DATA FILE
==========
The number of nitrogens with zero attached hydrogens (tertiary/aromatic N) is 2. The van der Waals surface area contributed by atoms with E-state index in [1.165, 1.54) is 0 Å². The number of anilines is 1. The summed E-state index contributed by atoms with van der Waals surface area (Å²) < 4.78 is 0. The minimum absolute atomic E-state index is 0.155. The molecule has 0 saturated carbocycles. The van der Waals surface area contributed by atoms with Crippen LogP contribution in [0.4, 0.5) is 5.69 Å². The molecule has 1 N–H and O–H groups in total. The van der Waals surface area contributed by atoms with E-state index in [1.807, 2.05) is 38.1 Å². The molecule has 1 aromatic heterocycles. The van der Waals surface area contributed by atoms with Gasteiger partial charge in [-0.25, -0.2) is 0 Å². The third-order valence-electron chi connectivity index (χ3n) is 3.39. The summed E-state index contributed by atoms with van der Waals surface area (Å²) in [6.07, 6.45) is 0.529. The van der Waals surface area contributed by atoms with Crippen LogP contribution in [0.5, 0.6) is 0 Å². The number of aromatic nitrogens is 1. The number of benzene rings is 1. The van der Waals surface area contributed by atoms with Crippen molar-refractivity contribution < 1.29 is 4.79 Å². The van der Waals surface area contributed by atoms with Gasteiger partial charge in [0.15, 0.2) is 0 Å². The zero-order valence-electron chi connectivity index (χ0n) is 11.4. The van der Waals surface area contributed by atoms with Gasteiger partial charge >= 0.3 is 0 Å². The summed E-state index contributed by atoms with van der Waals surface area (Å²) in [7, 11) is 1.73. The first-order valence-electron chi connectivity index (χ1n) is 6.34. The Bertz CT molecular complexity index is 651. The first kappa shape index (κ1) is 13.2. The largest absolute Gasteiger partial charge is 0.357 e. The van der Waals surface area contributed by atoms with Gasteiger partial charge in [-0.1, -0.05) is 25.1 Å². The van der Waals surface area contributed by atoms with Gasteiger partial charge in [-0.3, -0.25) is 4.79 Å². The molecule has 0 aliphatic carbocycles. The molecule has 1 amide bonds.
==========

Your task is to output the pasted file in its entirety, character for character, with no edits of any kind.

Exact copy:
The number of nitrogens with zero attached hydrogens (tertiary/aromatic N) is 2. The van der Waals surface area contributed by atoms with E-state index in [1.165, 1.54) is 0 Å². The number of anilines is 1. The summed E-state index contributed by atoms with van der Waals surface area (Å²) < 4.78 is 0. The minimum absolute atomic E-state index is 0.155. The molecule has 0 saturated carbocycles. The van der Waals surface area contributed by atoms with Crippen LogP contribution in [0.4, 0.5) is 5.69 Å². The molecule has 1 N–H and O–H groups in total. The van der Waals surface area contributed by atoms with E-state index in [1.807, 2.05) is 38.1 Å². The molecule has 1 aromatic heterocycles. The van der Waals surface area contributed by atoms with Gasteiger partial charge in [-0.25, -0.2) is 0 Å². The third-order valence-electron chi connectivity index (χ3n) is 3.39. The summed E-state index contributed by atoms with van der Waals surface area (Å²) in [6.07, 6.45) is 0.529. The van der Waals surface area contributed by atoms with Crippen LogP contribution in [0.5, 0.6) is 0 Å². The number of aromatic nitrogens is 1. The number of benzene rings is 1. The van der Waals surface area contributed by atoms with Crippen molar-refractivity contribution < 1.29 is 4.79 Å². The van der Waals surface area contributed by atoms with Gasteiger partial charge in [0.15, 0.2) is 0 Å². The zero-order valence-electron chi connectivity index (χ0n) is 11.4. The van der Waals surface area contributed by atoms with Gasteiger partial charge >= 0.3 is 0 Å². The summed E-state index contributed by atoms with van der Waals surface area (Å²) in [7, 11) is 1.73. The first-order valence-electron chi connectivity index (χ1n) is 6.34. The Bertz CT molecular complexity index is 651. The first kappa shape index (κ1) is 13.2. The largest absolute Gasteiger partial charge is 0.357 e. The van der Waals surface area contributed by atoms with Gasteiger partial charge in [-0.1, -0.05) is 25.1 Å². The van der Waals surface area contributed by atoms with Gasteiger partial charge in [-0.3, -0.25) is 4.79 Å². The molecule has 0 aliphatic carbocycles. The molecule has 1 amide bonds.